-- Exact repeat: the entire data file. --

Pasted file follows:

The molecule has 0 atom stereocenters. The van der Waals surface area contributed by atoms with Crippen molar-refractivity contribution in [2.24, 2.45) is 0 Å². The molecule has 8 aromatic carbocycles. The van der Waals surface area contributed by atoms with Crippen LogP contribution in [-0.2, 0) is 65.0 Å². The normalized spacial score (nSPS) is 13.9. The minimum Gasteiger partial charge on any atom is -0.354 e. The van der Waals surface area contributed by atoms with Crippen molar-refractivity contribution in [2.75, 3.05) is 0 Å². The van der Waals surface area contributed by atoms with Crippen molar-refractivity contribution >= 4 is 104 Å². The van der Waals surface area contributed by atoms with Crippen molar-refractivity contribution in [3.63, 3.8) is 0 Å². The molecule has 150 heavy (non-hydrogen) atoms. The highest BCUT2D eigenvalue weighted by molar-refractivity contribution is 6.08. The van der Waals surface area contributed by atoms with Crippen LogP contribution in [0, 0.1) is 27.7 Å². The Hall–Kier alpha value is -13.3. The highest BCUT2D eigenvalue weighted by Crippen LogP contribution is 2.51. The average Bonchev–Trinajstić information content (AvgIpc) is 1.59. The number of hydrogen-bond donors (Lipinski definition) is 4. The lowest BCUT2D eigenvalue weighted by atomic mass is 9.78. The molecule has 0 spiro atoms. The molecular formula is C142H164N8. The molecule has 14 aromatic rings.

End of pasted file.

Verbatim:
The molecule has 0 atom stereocenters. The van der Waals surface area contributed by atoms with Crippen molar-refractivity contribution in [2.24, 2.45) is 0 Å². The molecule has 8 aromatic carbocycles. The van der Waals surface area contributed by atoms with Crippen LogP contribution in [-0.2, 0) is 65.0 Å². The normalized spacial score (nSPS) is 13.9. The minimum Gasteiger partial charge on any atom is -0.354 e. The van der Waals surface area contributed by atoms with Crippen molar-refractivity contribution in [2.75, 3.05) is 0 Å². The van der Waals surface area contributed by atoms with Crippen molar-refractivity contribution >= 4 is 104 Å². The van der Waals surface area contributed by atoms with Crippen molar-refractivity contribution in [3.63, 3.8) is 0 Å². The molecule has 150 heavy (non-hydrogen) atoms. The highest BCUT2D eigenvalue weighted by molar-refractivity contribution is 6.08. The van der Waals surface area contributed by atoms with Crippen LogP contribution in [0, 0.1) is 27.7 Å². The Hall–Kier alpha value is -13.3. The highest BCUT2D eigenvalue weighted by Crippen LogP contribution is 2.51. The average Bonchev–Trinajstić information content (AvgIpc) is 1.59. The number of hydrogen-bond donors (Lipinski definition) is 4. The lowest BCUT2D eigenvalue weighted by atomic mass is 9.78. The molecule has 0 spiro atoms. The molecular formula is C142H164N8. The molecule has 14 aromatic rings.